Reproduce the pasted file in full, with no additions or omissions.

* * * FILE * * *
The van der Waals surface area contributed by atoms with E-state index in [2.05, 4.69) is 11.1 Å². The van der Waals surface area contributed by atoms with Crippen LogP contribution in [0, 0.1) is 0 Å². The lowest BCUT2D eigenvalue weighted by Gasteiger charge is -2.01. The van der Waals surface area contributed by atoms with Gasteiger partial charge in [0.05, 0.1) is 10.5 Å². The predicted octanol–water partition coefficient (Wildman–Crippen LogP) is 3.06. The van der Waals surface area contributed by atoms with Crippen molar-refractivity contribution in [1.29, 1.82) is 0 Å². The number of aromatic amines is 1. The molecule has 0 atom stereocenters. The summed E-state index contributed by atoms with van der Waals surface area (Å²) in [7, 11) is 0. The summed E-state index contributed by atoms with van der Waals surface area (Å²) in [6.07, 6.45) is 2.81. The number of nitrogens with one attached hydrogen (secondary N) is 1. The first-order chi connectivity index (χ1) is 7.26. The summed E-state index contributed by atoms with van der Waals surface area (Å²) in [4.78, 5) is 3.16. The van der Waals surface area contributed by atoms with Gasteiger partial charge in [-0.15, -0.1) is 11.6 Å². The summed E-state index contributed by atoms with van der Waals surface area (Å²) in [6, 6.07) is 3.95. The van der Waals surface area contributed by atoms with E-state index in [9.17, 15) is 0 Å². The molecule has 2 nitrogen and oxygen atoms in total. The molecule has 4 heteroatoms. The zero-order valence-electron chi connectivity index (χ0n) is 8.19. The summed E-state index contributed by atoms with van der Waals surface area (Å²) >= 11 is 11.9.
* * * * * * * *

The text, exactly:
The van der Waals surface area contributed by atoms with E-state index in [2.05, 4.69) is 11.1 Å². The van der Waals surface area contributed by atoms with Crippen LogP contribution in [0, 0.1) is 0 Å². The lowest BCUT2D eigenvalue weighted by Gasteiger charge is -2.01. The van der Waals surface area contributed by atoms with Gasteiger partial charge in [0.05, 0.1) is 10.5 Å². The predicted octanol–water partition coefficient (Wildman–Crippen LogP) is 3.06. The van der Waals surface area contributed by atoms with Crippen molar-refractivity contribution in [1.29, 1.82) is 0 Å². The number of aromatic amines is 1. The molecule has 0 atom stereocenters. The summed E-state index contributed by atoms with van der Waals surface area (Å²) in [7, 11) is 0. The summed E-state index contributed by atoms with van der Waals surface area (Å²) in [6.07, 6.45) is 2.81. The number of nitrogens with one attached hydrogen (secondary N) is 1. The first-order chi connectivity index (χ1) is 7.26. The summed E-state index contributed by atoms with van der Waals surface area (Å²) in [4.78, 5) is 3.16. The van der Waals surface area contributed by atoms with Gasteiger partial charge in [-0.15, -0.1) is 11.6 Å². The summed E-state index contributed by atoms with van der Waals surface area (Å²) in [6, 6.07) is 3.95. The van der Waals surface area contributed by atoms with E-state index in [9.17, 15) is 0 Å². The molecule has 2 nitrogen and oxygen atoms in total. The molecule has 4 heteroatoms. The zero-order valence-electron chi connectivity index (χ0n) is 8.19. The summed E-state index contributed by atoms with van der Waals surface area (Å²) >= 11 is 11.9.